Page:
Monthly Archives: March 2019

Pick and Mix 29 – More stuff that caught my eye

What happens when you microwave two grapes and why

What happens if all the insects disappear?

Artists illustrating the digital collection at  The Natural History Museum London

Erica McAlister writes about the wonderful Dark-Edged Bee Fly

More from Erica on the wonders of flies

Growing carrots in bottles

Spanish salt pans, conservation and bird migrations

Interactions between fire and butterflies – how prescribed burning helps rare species

Successful eradication of an invasive species

This might upset a few people – is the term rewilding just a trendy buzzword for restoration?

 

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Green islands – safe and healthy in a sea of death

Those of you whom work in forests, will, I am sure, be familiar with the term “green island”.  To a forester or forest entomologist, a green island is a clump of trees that have, for some reason or other, survived the ravages of an insect outbreak.  The earliest reference I can find to this phenomenon is in a 1927 paper by the German myrmecologist Hermann Eidmann (1897-1949), who described them as green oases, or, as the paper was written in German, more correctly, “grüne Oasen” (Eidmann, 1927).

Red wood ants helping maintain a “grüne Oasen”   green oasis” in a German pine forest (Eidman, 1927).

As well as “farming aphids” to obtain sugar from their honeydew, ants also have a similar mutualistic relationship with plants that give them a sugary reward to protect them from herbivorous insects, except those that also provide the ants with sugar (Janzen 1966; Bentley, 1977).  The mutualisms can be very sophisticated. In Michigan, the North American black cherry, Prunus serotina, times nectar production from its extra-floral nectaries to attract the ant Formica obscuripes  when the larvae of its major herbivore, the eastern tent caterpillar, Malacosoma americanum are at their most vulnerable (Tilman, 1978).  Trees that are protected have greatly reduced levels of herbivory. When more than one ant colony is involved, rather than single trees being protected, a group of trees can be saved from defoliation, and form a green island.  The areas covered by these green islands can be quite extensive, for example two ant colonies of the ant  Formica polyctena were enough to protect pine trees from the nun moth Lymantria monacha in Sweden within a 45 m diameter around the colonies (0.16 ha) (Wellenstein, 1980) and green islands of up to 3 ha have been reported (Eidmann, 1927).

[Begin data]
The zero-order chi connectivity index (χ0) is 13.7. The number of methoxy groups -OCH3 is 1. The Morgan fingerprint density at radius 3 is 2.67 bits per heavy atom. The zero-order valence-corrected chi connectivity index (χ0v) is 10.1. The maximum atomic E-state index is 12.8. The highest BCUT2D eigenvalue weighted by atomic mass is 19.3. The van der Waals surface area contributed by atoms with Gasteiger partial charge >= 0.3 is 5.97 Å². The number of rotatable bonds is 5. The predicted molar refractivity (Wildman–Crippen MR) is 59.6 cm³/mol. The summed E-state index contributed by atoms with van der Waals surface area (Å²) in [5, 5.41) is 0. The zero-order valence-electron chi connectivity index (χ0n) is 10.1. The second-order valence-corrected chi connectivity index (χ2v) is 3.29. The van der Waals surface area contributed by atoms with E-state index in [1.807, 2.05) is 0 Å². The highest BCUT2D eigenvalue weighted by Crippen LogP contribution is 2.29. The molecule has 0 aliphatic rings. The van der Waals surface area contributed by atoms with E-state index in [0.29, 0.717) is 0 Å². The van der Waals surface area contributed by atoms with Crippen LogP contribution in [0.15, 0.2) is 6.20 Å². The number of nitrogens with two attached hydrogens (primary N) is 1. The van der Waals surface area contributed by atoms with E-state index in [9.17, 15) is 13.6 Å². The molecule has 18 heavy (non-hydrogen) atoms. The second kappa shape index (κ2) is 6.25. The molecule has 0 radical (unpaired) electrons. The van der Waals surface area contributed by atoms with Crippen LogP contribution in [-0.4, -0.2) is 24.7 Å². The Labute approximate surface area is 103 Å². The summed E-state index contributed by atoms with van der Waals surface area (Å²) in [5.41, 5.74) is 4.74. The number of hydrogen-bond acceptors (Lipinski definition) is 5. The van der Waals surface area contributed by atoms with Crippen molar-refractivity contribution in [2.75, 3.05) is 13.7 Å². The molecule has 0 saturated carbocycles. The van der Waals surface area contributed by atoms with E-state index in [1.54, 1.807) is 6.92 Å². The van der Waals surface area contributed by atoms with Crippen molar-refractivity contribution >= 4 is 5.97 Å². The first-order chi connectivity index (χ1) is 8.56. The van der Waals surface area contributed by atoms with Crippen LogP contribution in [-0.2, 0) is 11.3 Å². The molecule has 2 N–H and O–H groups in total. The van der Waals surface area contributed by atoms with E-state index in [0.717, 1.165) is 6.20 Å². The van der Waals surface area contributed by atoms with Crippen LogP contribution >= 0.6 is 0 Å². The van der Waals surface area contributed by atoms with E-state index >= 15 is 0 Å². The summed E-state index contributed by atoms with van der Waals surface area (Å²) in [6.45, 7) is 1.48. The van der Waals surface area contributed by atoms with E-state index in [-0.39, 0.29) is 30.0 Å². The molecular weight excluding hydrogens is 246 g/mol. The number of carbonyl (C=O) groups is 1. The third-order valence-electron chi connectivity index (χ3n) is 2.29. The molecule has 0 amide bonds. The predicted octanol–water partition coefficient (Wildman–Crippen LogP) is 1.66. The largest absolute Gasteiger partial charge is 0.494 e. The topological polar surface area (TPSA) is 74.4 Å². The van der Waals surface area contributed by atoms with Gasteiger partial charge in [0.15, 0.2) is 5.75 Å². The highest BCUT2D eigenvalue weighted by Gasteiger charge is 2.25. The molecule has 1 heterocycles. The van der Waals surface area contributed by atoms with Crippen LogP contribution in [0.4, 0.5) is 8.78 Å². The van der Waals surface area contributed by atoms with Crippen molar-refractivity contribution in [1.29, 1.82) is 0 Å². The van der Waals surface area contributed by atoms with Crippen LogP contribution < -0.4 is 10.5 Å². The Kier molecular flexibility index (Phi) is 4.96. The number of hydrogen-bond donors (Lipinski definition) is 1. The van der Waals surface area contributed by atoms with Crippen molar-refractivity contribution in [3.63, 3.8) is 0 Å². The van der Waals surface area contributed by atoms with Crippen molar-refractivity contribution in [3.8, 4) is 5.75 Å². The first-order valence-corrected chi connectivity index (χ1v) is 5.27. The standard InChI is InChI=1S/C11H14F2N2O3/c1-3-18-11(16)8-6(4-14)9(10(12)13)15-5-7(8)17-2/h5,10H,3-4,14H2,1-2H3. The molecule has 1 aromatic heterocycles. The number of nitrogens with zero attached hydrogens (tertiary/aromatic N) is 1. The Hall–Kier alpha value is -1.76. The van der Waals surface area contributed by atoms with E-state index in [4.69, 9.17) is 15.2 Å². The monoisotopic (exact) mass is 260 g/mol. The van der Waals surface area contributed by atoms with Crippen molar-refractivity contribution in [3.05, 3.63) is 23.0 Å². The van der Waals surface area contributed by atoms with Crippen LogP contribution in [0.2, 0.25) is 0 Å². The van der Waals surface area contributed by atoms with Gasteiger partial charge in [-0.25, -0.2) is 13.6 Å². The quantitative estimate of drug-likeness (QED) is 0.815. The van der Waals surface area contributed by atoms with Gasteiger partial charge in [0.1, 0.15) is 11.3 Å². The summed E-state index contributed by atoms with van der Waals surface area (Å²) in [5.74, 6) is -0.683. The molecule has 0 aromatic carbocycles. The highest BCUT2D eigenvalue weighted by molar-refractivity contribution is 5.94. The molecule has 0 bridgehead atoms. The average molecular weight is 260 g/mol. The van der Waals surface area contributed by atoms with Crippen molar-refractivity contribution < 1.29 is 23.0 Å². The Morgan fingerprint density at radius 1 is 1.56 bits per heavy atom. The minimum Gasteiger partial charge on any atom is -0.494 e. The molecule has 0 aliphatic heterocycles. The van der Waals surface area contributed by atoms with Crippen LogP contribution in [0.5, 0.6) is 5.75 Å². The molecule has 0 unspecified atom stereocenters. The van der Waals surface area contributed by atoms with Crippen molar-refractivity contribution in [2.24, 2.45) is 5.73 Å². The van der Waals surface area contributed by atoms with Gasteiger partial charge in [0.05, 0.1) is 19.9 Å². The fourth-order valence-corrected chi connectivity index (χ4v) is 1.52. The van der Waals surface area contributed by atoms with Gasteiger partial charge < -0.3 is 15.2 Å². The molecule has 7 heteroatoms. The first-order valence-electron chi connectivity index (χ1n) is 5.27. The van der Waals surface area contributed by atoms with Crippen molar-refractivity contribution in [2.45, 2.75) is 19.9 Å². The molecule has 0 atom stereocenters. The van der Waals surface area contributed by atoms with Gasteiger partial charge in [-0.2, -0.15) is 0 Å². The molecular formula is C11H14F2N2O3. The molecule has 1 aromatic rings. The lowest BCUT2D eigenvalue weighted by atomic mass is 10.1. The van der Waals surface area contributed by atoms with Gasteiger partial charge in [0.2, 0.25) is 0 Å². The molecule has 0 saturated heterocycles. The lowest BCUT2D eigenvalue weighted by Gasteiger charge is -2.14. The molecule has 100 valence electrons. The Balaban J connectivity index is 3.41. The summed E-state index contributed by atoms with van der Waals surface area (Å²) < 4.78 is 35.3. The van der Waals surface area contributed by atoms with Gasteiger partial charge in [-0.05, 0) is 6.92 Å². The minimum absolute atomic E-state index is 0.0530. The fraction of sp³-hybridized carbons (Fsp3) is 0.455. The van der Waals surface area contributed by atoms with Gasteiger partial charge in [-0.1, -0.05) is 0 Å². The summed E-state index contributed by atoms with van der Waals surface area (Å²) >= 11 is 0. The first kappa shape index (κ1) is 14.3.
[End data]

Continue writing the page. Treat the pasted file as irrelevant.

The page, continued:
Left – canopy of trees near ant nests, on the right, trees not close to ant nests Wellenstein (1980)

 

In Finland, one colony of the ant F. aquilonia is enough to create subarctic mountain birch (Betula pubescens), green islands of up to 0.12 ha in area (Laine & Niemelä, 1980).

Green islands attributed to the activity of the ant Formica aquilonia in subarctic Finland (Laine & Niemela, 1980).

It would seem that the case for the ants protecting the trees against defoliating herbivores and being the cause for the green islands is very convincing.  Tom White, never one to avoid a controversy, disagreed. He suggested that it was the nest building activities of the ants that were the cause for the green islands, the refuse dumps provide higher concentrations of nutrients that the roots of surrounding trees can access and additionally soil moisture conditions are improved, both these factors encouraging more vigorous growth in those trees close to ant nests, making them less palatable to herbivores (White, 1985).   The Finnish team responded to this with some additional data and arguments defending their hypothesis (Niemelä & Laine, 1986) and there the matter rested, for a while at least. Not satisfied with their post hoc response, the Finns came up with, to me at any rate, a very convincing field experiment where they showed that soil nitrogen did not vary significantly with distance from ant nests and that birch leaf nitrogen content and moth larval growth rates and survival were also not affected by distance from ant nests (Karhu, 1998; Karhu & Neuvonen, 1998), indicating that the green islands were indeed, due to predation by the ants and not improved tree nutrition.